The group, the Stonewall Democrats of New York City, is supporting New York City Comptroller Scott Stringer, one of Yang’s leading rivals ahead of the June primaries. The endorsement came after what was described as a “cringeworthy” interview between Yang and members of the group on Wednesday evening.
Stringer on Thursday tweeted, “I’m so honored to receive your endorsement, @SDNYC! We’ve been in the trenches together for decades to advance equality for all New Yorkers — now let’s continue the fight for LGBTQ+ New Yorkers and work to build a city for 𝑒𝑣𝑒𝑟𝑦𝑜𝑛𝑒.”
A partial recording of Yang’s interview with the Stonewall Democrats was tweeted out by Harris Doran, a filmmaker and member of the group that attended the endorsement session.
He wrote, “Andrew Yang’s cringeworthy Stonewall endorsement meeting” in the tweet accompanying the video.
“It was like he never met a gay person in his life, even though he kept reminding us people on his staff were gay,” Doran told NBC News. “It was like tokenizing us.”
“We’re involved, smart people, and you can’t show up like you haven’t studied for the exam,” he added. “He was talking to us like we were children or aliens.”
The New York Times was first to report on Yang’s interview with the Stonewall Democrats.
According to a Spectrum News NY1/Ipsos poll released Monday, the 46-year-old New York City entrepreneur and former presidential contender grabbed the support of 22% of likely NYC Democratic voters, topping a crowded field of mayoral candidates.
Brooklyn Borough President Eric Adams stood at 13% in the poll, with Stringer in third place in the survey, at 11%, and Maya Wiley, who served as a top attorney in term-limited Mayor Bill de Blasio’s administration, at 7%.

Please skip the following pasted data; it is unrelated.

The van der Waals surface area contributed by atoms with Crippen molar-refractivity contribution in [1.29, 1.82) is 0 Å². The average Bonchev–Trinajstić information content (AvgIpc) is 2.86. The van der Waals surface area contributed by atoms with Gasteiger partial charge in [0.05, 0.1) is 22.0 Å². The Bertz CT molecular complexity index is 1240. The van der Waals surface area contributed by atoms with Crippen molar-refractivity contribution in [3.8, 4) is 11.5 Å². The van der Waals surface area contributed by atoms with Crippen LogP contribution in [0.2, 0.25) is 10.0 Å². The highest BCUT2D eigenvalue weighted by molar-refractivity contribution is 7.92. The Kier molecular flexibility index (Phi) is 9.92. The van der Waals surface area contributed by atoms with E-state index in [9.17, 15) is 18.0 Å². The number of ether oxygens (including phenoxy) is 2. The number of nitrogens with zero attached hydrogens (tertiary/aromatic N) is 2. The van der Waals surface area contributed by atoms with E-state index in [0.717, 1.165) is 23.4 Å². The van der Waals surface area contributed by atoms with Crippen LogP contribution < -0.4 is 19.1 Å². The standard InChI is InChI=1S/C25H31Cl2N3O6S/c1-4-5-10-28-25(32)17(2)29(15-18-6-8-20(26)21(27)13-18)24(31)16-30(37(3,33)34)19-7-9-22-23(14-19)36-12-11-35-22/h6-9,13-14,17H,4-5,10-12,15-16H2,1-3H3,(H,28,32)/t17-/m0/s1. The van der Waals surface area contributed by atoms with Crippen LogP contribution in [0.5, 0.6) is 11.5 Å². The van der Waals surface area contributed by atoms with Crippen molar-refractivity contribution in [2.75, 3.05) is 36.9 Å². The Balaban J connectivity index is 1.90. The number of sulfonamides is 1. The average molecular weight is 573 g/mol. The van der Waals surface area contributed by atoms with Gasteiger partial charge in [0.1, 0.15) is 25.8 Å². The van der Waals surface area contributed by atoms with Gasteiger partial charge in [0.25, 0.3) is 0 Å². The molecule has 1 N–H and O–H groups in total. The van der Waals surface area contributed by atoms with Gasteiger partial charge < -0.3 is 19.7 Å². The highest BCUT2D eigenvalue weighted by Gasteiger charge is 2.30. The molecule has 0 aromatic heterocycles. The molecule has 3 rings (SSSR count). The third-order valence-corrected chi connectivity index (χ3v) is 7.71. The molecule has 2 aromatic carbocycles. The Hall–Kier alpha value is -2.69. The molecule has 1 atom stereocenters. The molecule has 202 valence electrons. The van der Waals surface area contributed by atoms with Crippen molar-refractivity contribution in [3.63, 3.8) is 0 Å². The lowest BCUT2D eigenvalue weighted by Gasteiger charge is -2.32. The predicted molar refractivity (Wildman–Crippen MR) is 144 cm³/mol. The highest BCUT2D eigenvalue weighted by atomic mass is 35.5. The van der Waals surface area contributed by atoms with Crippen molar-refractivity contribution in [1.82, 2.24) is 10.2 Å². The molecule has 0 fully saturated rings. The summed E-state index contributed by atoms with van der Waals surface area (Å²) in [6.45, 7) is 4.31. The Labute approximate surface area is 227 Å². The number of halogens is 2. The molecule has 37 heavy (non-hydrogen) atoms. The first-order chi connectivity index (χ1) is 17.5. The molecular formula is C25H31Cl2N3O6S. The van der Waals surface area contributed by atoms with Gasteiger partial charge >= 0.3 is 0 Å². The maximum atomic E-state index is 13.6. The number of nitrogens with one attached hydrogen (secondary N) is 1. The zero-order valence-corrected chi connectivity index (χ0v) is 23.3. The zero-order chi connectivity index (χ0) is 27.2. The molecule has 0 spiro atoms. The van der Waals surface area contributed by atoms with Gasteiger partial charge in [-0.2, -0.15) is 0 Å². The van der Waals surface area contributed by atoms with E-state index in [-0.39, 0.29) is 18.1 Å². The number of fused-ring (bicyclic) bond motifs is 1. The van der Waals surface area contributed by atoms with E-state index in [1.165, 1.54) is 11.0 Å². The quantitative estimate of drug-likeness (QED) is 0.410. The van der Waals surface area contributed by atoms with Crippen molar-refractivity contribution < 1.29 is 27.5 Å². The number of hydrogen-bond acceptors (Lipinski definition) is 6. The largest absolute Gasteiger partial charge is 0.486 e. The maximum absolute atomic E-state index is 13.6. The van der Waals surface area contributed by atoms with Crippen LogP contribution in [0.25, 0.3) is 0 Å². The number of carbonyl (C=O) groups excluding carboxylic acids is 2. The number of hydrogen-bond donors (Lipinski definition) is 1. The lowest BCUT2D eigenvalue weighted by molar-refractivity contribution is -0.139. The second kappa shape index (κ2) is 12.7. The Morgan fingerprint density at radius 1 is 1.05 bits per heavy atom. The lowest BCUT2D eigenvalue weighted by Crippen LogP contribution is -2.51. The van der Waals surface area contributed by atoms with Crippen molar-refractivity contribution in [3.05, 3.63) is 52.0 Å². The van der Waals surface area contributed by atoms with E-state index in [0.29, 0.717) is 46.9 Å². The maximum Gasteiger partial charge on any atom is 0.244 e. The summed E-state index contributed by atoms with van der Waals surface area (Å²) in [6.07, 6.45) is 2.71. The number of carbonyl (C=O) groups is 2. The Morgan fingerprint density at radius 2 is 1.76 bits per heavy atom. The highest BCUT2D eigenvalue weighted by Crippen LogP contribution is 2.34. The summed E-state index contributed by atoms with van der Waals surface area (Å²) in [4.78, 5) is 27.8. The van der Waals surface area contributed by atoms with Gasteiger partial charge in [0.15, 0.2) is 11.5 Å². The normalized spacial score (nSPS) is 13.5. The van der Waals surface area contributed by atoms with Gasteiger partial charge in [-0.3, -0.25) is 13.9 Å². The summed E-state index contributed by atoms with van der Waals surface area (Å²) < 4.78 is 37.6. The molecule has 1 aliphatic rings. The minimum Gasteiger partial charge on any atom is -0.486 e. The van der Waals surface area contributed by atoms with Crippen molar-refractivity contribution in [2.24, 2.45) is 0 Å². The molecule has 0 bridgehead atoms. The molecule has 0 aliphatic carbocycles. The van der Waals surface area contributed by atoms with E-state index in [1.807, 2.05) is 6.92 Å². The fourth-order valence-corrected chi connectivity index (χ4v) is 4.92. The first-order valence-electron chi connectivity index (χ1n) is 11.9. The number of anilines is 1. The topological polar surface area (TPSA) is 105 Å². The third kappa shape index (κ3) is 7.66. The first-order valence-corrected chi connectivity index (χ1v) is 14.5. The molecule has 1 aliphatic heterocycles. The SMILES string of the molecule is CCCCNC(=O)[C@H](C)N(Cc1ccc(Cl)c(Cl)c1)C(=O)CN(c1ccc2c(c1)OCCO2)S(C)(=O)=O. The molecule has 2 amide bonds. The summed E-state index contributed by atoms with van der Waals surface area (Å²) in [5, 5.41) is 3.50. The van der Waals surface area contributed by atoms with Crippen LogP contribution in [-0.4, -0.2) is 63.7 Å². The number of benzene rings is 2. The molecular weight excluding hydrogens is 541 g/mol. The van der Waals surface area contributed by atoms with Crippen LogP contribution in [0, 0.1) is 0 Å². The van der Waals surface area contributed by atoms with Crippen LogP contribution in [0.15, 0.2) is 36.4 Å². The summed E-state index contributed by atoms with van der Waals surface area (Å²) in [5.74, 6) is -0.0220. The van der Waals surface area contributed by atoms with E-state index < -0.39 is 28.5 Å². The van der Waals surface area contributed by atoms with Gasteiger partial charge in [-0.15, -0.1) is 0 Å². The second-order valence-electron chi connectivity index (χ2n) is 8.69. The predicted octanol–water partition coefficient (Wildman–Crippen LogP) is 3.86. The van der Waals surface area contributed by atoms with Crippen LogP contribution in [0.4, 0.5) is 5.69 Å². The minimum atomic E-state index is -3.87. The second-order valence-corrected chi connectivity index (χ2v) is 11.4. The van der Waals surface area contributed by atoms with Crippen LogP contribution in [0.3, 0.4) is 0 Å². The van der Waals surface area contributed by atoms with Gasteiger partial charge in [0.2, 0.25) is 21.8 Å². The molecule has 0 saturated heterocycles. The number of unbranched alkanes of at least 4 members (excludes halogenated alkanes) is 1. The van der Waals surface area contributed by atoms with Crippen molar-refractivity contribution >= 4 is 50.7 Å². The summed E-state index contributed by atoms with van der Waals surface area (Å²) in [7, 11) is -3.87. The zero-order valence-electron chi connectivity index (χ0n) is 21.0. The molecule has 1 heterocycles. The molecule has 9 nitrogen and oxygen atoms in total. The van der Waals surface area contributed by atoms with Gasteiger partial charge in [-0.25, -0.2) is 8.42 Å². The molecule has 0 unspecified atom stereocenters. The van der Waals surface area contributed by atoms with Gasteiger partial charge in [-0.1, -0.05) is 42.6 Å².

Former Citi executive Ray McGuire, former Obama Cabinet member Shaun Donovan, former nonprofit leader Dianne Morales and former Sanitation Commissioner Kathryn Garcia were knotted up in the mid-single digits, according to the poll. Just over a quarter of those surveyed – 26% – said they remain undecided.
Yang topped the list when it comes to familiarity among voters – at 77% – thanks to the national attention he grabbed in 2019 and early 2020, as the one-time longest of long shots for the Democratic presidential nomination saw his campaign briefly soar due, in part, to his push for each adult American to receive $1,000 a month as a part of a universal basic income.
Sixty-one percent of those questioned said they were familiar with Stringer, and 53% said they were familiar with Adams, who rose to the rank of captain during his two-plus decades in the New York City Police Department and who was the first Black person elected borough president of Brooklyn.
The winner of the Democratic primary will be considered the front-runner in November’s election, as the city is a Democratic stronghold.